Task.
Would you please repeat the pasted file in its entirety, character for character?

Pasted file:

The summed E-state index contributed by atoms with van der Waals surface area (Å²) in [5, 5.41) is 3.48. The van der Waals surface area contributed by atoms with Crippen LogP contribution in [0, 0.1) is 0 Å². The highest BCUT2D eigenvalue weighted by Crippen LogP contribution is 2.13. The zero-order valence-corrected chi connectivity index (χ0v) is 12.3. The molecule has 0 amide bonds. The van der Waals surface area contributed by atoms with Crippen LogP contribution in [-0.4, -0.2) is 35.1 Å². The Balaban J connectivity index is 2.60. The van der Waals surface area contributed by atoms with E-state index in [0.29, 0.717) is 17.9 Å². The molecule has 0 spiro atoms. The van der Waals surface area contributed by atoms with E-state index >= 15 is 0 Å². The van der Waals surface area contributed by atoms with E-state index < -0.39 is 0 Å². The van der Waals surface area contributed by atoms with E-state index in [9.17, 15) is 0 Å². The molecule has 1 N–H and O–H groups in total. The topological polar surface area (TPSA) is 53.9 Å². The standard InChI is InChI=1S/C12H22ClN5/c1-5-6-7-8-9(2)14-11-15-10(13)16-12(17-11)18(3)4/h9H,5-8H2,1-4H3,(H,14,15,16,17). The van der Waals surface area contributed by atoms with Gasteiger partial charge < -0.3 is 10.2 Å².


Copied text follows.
The summed E-state index contributed by atoms with van der Waals surface area (Å²) in [5, 5.41) is 3.48. The van der Waals surface area contributed by atoms with Crippen LogP contribution in [0, 0.1) is 0 Å². The highest BCUT2D eigenvalue weighted by Crippen LogP contribution is 2.13. The zero-order valence-corrected chi connectivity index (χ0v) is 12.3. The molecule has 0 amide bonds. The van der Waals surface area contributed by atoms with Crippen LogP contribution in [-0.4, -0.2) is 35.1 Å². The Balaban J connectivity index is 2.60. The van der Waals surface area contributed by atoms with E-state index in [0.29, 0.717) is 17.9 Å². The molecule has 0 spiro atoms. The van der Waals surface area contributed by atoms with E-state index >= 15 is 0 Å². The van der Waals surface area contributed by atoms with E-state index < -0.39 is 0 Å². The van der Waals surface area contributed by atoms with E-state index in [9.17, 15) is 0 Å². The molecule has 1 N–H and O–H groups in total. The topological polar surface area (TPSA) is 53.9 Å². The standard InChI is InChI=1S/C12H22ClN5/c1-5-6-7-8-9(2)14-11-15-10(13)16-12(17-11)18(3)4/h9H,5-8H2,1-4H3,(H,14,15,16,17). The van der Waals surface area contributed by atoms with Gasteiger partial charge < -0.3 is 10.2 Å².